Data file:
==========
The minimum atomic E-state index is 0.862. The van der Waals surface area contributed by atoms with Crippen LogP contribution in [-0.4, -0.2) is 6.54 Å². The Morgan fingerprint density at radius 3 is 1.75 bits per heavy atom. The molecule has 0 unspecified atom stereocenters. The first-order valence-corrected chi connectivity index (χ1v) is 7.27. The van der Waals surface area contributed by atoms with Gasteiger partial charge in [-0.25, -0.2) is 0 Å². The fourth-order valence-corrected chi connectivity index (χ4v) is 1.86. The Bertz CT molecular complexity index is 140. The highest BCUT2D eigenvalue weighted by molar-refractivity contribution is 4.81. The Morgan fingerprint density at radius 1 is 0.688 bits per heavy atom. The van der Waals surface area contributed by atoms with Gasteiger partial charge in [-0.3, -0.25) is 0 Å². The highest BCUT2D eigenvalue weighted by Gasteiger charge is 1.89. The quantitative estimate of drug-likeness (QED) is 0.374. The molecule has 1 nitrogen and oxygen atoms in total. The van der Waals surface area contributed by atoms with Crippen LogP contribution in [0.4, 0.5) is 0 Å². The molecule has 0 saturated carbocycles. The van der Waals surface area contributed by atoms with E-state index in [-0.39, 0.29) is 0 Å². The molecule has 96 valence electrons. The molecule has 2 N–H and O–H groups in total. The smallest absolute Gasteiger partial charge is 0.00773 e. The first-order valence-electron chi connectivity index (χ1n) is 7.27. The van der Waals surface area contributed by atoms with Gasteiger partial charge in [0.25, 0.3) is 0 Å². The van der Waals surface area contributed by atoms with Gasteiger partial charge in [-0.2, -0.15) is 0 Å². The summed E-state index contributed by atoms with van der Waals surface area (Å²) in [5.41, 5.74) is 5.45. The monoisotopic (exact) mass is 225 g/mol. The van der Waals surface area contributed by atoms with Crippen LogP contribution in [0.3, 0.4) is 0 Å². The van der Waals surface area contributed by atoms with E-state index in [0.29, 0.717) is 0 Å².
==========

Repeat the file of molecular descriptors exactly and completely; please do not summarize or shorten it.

The minimum atomic E-state index is 0.862. The van der Waals surface area contributed by atoms with Crippen LogP contribution in [-0.4, -0.2) is 6.54 Å². The Morgan fingerprint density at radius 3 is 1.75 bits per heavy atom. The molecule has 0 unspecified atom stereocenters. The first-order valence-corrected chi connectivity index (χ1v) is 7.27. The van der Waals surface area contributed by atoms with Gasteiger partial charge in [-0.25, -0.2) is 0 Å². The fourth-order valence-corrected chi connectivity index (χ4v) is 1.86. The Bertz CT molecular complexity index is 140. The highest BCUT2D eigenvalue weighted by molar-refractivity contribution is 4.81. The Morgan fingerprint density at radius 1 is 0.688 bits per heavy atom. The van der Waals surface area contributed by atoms with Gasteiger partial charge in [-0.3, -0.25) is 0 Å². The highest BCUT2D eigenvalue weighted by Gasteiger charge is 1.89. The quantitative estimate of drug-likeness (QED) is 0.374. The molecule has 1 nitrogen and oxygen atoms in total. The van der Waals surface area contributed by atoms with Crippen LogP contribution in [0.4, 0.5) is 0 Å². The molecule has 0 saturated carbocycles. The van der Waals surface area contributed by atoms with E-state index in [-0.39, 0.29) is 0 Å². The molecule has 96 valence electrons. The molecule has 2 N–H and O–H groups in total. The smallest absolute Gasteiger partial charge is 0.00773 e. The first-order valence-electron chi connectivity index (χ1n) is 7.27. The van der Waals surface area contributed by atoms with Gasteiger partial charge in [0.25, 0.3) is 0 Å². The van der Waals surface area contributed by atoms with Gasteiger partial charge in [-0.2, -0.15) is 0 Å². The summed E-state index contributed by atoms with van der Waals surface area (Å²) in [5.41, 5.74) is 5.45. The monoisotopic (exact) mass is 225 g/mol. The van der Waals surface area contributed by atoms with Crippen LogP contribution in [0.3, 0.4) is 0 Å². The van der Waals surface area contributed by atoms with E-state index in [0.29, 0.717) is 0 Å².